Monday, October 12, 2009

Colonial Era

There was no unifying political state encompassing the entire Philippine archipelago. Instead, the region was dotted by numerous semi-autonomous barangays (villages) under the sovereignty of competing thalassocracies ruled by Datus, Rajahs or Sultans or by upland tribal societies ruled by chieftains. States: such as the Kingdom of Maynila and Namayan, the Dynasty of Tondo, the Confederation of Madyaas, the Rajahnates of Butuan and Cebu and the sultanates of Maguindanao and Sulu existed alongside the highland societies of the Ifugao and Mangyan.[25][26][27][28] Some of these regions were part of the Malayan empires of Srivijaya, Majapahit and Brunei.

A golden statuette of the Hindu-Buddhist goddess "Kinari" of the Rajahnate of Butuan.

In the year 900 the Dynasty of Tondo centered in Manila Bay flourished via an active trade with Chinese sea-traders in the area. Later serving as a smuggling nexus after the Chinese imposed restrictions on their foreign trade. During this time, the Lord-Minister, Jayadewa: presented a document of debt forgiveness to Lady Angkatan and her brother Bukah, the children of Namwaran. This is described in the Philippine's oldest known document "The Laguna Copperplate Inscription".

By year 1011 Rajah Sri Bata Shaja, the monarch of the Indianized Rajahnate of Butuan sent a trade envoy under ambassador Likan-shieh to the Chinese Imperial Court demanding equal diplomatic status with other states. The request being approved, opened up direct commercial links with the Rajahnate of Butuan and the Chinese Empire. Thereby diminishing the monopoly on Chinese trade by their rivals: the Dynasty of Tondo and the Champa civilization. Evidence for the existence of this Rajahnate is proven by the "Butuan Silver Paleograph".

By the 11th century several exiled datus of the collapsing empire of the Srivijaya led by Datu Puti led a mass migration to the central islands of the Philippines, fleeing from Rajah Makatunao of the island of Borneo. Upon reaching the island of Panay and purchasing the island from Negrito chieftain Marikudo, they established a confederation of polities and named it the Confederation of Madyaas centered in Aklan and they settled the surrounding islands of the Visayas. This confederation reached it's peak under Datu Padojinog and during his reign the confederations' hegemony extended over most of the islands of Visayas.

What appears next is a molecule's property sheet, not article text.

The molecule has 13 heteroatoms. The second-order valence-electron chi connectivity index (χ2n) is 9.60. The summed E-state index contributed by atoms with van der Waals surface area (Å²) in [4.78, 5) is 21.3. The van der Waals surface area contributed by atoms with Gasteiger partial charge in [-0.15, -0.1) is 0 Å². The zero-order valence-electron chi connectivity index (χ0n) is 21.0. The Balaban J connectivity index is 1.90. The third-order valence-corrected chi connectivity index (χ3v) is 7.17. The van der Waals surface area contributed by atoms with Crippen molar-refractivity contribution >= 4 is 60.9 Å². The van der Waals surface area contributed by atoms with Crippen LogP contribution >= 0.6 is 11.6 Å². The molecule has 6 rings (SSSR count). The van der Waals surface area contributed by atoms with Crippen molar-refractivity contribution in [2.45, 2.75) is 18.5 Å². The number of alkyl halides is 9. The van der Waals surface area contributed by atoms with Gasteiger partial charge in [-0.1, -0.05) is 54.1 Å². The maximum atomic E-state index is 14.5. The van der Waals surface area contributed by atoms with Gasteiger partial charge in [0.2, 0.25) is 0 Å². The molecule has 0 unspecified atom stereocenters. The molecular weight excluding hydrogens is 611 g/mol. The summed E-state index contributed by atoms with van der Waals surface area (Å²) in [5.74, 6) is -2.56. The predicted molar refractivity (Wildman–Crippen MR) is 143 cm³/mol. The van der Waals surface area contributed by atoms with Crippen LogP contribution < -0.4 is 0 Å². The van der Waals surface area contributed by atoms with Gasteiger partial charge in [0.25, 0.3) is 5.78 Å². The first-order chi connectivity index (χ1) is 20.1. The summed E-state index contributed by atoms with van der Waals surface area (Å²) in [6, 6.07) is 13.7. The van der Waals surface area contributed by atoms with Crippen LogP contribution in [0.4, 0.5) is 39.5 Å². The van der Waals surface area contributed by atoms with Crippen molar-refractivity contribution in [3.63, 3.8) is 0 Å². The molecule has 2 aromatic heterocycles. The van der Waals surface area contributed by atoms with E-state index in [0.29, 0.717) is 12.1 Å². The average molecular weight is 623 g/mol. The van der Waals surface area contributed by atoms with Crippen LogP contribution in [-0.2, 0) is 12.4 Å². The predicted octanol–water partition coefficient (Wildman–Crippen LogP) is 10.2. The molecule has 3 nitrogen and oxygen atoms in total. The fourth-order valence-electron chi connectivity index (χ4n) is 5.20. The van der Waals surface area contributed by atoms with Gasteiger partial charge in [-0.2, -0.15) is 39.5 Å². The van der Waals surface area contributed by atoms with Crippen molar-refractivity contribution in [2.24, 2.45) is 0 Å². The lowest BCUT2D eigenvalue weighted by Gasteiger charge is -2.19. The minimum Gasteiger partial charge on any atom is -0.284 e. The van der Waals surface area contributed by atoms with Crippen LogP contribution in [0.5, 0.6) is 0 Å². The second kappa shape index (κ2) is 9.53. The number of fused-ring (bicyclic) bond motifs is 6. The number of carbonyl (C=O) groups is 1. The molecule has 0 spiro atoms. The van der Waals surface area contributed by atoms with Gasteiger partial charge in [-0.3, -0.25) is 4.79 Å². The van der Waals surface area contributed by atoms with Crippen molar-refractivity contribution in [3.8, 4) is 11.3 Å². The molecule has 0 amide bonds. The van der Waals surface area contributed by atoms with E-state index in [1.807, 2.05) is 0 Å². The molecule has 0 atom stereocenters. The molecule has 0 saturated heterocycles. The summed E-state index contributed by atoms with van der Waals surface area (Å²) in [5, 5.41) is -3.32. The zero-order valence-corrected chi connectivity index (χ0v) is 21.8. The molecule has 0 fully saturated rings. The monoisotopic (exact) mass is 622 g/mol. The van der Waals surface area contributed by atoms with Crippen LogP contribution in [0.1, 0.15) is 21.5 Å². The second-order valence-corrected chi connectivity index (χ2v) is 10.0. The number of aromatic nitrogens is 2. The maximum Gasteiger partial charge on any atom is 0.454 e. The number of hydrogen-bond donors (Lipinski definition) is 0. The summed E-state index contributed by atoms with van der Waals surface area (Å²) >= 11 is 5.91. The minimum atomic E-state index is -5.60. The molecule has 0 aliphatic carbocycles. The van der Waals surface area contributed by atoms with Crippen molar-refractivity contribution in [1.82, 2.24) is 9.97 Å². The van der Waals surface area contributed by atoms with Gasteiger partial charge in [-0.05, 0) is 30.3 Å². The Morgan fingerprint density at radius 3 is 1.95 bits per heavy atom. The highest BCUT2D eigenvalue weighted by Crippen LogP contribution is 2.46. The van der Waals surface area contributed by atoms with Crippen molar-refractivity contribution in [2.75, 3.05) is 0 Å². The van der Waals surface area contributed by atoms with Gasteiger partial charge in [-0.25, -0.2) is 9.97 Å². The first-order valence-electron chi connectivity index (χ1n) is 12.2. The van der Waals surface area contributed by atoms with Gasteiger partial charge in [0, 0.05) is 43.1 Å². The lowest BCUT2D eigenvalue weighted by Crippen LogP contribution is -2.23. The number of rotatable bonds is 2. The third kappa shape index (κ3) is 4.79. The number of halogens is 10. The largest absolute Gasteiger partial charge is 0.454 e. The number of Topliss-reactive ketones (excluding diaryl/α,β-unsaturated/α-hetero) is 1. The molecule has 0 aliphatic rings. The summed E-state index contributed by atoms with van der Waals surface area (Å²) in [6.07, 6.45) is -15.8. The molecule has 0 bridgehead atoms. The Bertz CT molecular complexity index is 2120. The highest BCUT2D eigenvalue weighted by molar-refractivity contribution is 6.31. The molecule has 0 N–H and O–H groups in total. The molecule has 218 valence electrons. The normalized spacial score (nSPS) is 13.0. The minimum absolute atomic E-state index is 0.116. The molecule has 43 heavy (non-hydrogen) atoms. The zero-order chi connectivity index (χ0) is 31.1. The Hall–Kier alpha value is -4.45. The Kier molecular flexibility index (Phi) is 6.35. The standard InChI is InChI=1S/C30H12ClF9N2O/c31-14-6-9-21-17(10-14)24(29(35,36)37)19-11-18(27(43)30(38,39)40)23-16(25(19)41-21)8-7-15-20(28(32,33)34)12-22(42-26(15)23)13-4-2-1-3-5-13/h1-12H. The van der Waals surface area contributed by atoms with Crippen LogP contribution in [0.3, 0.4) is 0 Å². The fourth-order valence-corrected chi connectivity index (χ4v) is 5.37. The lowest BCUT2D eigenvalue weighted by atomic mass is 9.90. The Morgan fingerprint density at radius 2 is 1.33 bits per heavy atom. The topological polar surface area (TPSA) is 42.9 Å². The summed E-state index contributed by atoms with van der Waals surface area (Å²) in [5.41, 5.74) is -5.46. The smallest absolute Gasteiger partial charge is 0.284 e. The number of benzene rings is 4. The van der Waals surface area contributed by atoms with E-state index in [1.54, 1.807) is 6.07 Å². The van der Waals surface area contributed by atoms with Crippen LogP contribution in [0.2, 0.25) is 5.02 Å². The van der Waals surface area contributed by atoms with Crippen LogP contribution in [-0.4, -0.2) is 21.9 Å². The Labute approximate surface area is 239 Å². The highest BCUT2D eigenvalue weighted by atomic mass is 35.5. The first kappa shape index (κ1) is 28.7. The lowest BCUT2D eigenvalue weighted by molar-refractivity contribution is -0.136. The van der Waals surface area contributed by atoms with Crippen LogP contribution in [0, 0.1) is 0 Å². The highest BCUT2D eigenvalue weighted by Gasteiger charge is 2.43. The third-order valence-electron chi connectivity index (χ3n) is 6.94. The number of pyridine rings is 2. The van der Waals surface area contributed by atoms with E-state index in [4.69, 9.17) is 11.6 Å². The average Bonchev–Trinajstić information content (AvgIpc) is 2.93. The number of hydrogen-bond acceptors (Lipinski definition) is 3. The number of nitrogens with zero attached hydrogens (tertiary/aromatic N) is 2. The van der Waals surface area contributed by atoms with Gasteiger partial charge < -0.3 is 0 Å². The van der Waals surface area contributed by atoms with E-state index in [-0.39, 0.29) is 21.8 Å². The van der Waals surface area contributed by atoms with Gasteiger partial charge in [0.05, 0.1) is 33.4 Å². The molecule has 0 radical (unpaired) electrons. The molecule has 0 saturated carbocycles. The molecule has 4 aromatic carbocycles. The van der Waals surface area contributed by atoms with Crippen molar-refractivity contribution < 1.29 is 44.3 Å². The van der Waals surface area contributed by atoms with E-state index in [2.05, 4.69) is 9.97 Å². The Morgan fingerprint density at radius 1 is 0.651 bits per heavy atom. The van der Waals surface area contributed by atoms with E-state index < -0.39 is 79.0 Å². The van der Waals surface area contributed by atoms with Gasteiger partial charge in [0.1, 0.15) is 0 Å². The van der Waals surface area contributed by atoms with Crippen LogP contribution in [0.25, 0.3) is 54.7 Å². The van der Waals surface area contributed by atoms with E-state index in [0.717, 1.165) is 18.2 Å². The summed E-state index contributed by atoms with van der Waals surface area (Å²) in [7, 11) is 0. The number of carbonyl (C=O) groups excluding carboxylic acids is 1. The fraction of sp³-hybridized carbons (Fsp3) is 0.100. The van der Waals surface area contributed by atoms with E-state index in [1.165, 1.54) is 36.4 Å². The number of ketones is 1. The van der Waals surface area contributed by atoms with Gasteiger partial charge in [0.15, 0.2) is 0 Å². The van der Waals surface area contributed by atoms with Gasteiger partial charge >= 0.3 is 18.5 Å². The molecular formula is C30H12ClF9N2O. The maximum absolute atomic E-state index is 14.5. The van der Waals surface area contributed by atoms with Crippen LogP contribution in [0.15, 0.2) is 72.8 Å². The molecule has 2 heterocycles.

Flag of the Sulu sultanate.

In 1380, Karim ul' Makdum and Shari'ful Hashem Syed Abu Bakr, an Arab trader born in Johore, arrived in Sulu from Malacca and established the Sultanate of Sulu. At the end of the 15th Century Shariff Mohammed Kabungsuwan of Johor introduced Islam in the island of Mindanao and he subsequently married a local princess and established the Sultanate of Maguindanao. Islam had spread to other parts of the Visayas and Luzon by the 16th century.

However, during the reign of Sultan Bolkiah in 1485 to 1521, the Sultanate of Brunei decided to break the Dynasty of Tondo's monopoly in the China trade by attacking Tondo and establishing the state of Selurong (now Manila) as a Bruneian satellite-state. A new dynasty under the Islamized Rajah Salila was also established to challenge the House of Lakandula in Tondo. Islam was further strengthened by the arrival to the Philippines by traders and proselytizers from Malaysia and Indonesia.

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